Wireless to the rescue in a small Texas town

April 14, 2020
With all the school closures due to the COVID-19 pandemic, the broadband connectivity gap is rearing its ugly head. Estimates put 80% of rural America without access to high-speed Internet ...

With all the school closures due to the COVID-19 pandemic, the broadband connectivity gap is rearing its ugly head. Estimates put 80% of rural America without access to high-speed Internet, which amounts to about 40 million people. In one Texas community with no wired Internet, no landline options, and questionable cellular coverage, wireless Internet service provider (WISP) Nextwave Wireless, in conjunction with CommScope (NASDAQ:COMM), built a WiFi homework hotspot.

Nextwave provided a WAN backdrop at a community center utilizing a RUCKUS access point (AP). The pavillion, which seats about 200 family style at tables, is a place for neighborhood gatherings - chili cookoffs, meetings, and the like, said Heather Williams, CommScope network engineer, who in 2016 moved from the Dallas tech corridor to a cabin on a lake. She staffs the center a few hours each day to make sure people are maintaining social distancing and that the tables are wiped down after use.

"Within hours of taking the call and understanding the problem, a Nextwave technician was onsite installing an access point that provides WiFi to an area large enough to provide the neighborhood kids with high-speed connections while remaining a responsible, safe distance from each other," Williams said.

When Williams first relocated to the community, she had to cobble together the connectivity she and her husband, also a network engineer, needed to work from home. "We (did) not have dead spots in terms of cell coverage, we (had) oases … (and) there is no fiber (infrastructure) for a three county area that (didn't) involve oatmeal," she said. "It is not until you live it that you realize the stark contrast (with urban areas)."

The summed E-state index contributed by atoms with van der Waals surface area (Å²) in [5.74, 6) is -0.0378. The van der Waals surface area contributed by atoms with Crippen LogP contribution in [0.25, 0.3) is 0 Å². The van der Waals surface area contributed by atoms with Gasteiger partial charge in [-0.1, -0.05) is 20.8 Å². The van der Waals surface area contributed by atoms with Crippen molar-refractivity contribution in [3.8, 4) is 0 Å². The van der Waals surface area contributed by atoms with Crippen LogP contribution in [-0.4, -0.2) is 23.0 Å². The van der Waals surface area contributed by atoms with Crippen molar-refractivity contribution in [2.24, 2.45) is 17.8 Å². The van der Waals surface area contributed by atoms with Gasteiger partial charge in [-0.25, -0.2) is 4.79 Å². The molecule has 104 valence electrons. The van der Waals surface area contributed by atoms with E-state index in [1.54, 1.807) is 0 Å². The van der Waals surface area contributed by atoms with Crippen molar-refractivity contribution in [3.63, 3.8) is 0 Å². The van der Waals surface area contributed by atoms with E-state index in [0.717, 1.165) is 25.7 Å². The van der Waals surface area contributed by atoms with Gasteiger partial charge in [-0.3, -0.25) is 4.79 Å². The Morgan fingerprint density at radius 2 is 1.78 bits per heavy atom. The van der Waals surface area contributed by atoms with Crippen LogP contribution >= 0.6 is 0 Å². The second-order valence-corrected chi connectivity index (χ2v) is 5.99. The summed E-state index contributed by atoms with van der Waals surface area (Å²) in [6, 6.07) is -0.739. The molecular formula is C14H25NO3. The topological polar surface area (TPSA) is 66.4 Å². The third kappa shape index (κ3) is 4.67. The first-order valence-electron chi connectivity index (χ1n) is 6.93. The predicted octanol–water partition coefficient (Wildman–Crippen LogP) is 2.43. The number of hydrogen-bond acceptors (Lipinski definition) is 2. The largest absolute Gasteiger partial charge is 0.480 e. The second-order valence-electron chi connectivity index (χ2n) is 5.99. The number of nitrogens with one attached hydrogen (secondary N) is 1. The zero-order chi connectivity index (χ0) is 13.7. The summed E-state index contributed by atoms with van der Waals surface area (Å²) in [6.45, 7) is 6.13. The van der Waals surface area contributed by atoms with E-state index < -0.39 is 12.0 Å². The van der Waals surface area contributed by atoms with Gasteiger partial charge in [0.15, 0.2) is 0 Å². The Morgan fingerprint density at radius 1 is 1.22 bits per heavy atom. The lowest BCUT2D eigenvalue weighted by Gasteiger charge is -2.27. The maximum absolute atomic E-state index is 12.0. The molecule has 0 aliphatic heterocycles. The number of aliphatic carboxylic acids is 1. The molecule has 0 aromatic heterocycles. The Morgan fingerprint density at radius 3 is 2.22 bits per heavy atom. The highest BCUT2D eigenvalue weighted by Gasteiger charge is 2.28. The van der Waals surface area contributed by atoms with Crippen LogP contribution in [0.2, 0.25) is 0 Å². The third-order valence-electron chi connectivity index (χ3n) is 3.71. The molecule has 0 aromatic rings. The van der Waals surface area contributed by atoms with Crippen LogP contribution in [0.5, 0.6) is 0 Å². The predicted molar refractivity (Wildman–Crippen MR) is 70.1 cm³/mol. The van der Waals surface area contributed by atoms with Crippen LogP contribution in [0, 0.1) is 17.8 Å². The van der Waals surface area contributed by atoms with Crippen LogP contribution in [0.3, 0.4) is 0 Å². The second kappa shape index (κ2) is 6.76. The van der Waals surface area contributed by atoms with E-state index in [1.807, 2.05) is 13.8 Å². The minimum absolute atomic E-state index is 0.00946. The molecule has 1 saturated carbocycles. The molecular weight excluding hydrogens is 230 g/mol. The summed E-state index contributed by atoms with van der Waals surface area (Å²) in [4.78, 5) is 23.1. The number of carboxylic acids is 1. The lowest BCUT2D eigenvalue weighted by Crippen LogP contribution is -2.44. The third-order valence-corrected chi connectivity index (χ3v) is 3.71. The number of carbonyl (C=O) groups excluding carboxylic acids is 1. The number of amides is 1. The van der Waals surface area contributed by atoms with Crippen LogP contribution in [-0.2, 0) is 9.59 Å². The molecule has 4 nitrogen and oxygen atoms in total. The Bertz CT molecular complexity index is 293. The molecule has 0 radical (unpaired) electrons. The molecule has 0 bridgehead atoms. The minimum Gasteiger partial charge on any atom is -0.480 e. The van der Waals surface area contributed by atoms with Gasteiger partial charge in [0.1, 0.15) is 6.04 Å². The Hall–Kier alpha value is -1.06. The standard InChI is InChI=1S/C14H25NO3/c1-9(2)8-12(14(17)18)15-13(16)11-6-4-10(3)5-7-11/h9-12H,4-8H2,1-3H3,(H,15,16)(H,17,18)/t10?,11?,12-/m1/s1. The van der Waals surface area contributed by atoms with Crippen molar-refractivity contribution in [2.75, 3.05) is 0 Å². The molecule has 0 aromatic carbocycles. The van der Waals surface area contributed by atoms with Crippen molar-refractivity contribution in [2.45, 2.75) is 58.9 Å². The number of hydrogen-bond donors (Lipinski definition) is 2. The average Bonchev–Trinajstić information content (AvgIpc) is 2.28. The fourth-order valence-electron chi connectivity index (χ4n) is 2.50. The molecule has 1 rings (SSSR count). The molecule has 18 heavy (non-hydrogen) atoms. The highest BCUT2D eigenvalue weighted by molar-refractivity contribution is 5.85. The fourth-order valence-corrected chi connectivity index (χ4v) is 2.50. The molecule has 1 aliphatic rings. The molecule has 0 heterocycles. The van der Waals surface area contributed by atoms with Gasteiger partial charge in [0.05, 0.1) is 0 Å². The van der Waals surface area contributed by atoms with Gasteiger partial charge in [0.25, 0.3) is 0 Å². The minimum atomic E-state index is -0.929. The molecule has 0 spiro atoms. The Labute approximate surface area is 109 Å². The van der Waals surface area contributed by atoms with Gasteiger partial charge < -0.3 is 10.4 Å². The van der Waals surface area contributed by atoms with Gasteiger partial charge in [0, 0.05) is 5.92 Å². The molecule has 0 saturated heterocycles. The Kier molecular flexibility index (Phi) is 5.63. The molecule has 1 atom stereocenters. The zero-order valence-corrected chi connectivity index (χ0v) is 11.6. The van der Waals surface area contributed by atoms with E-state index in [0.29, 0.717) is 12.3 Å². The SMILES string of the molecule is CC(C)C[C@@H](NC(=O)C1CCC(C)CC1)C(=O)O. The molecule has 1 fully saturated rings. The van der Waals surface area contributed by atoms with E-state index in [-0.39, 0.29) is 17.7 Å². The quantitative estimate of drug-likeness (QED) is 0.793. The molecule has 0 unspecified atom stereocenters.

Williams installed a cell booster, costing about $700, and relied on a "really expensive" data plan. Her household also used satellite, which had a latency issue. "We had a combination of things to make it work. My husband teaches IT security classes in a webinar form. We had to use a SIM card off a backhaul link for those connections."

The initial setup was expensive as were the monthly recurring costs. "Because of the data caps, we got very frugal. We were using data they way your grandma who went through the Great Depression used bread bags," Williams said.

In addition to the cost being prohibitive for most neighbors, they also didn't have the expertise. "Broadband equity is a pet peeve," Williams said. "It (was) a disadvantage that the kids were growing up in …. (Urban dwellers) take things for granted. Technology becomes its own separate language."

Nextwave donated the WAN connection to the community center, and there is no cost for using the hotspot. The connection is 30 Mbps downstream and 30 Mbps upstream, which is greater even than what the WISP provides for its highest tier residential service (25 Mbps down, 10 Mbps up for about $115 per month).

Nextwave is absorbing costs for providing this hotspot, but is seeing a payback through customers gained. "It goes back to developing a relationship," Williams said. "More neighbors have signed up with (Nextwave). They are dropping other options, satellite or cellular. (Nextwave) is able to absorb costs with the community supporting them."

Williams pointed out that what has developed in her community is easily repeatable in other areas. "It is a matter of communities knowing to reach out and talk with the WISP."

She also noted that the IT Disaster Resource Center continues to work to support hospitals and hotspots during this time of crisis. Companies like CommScope have stepped up donations of equipment like access points and switches to the ITDRC to help.

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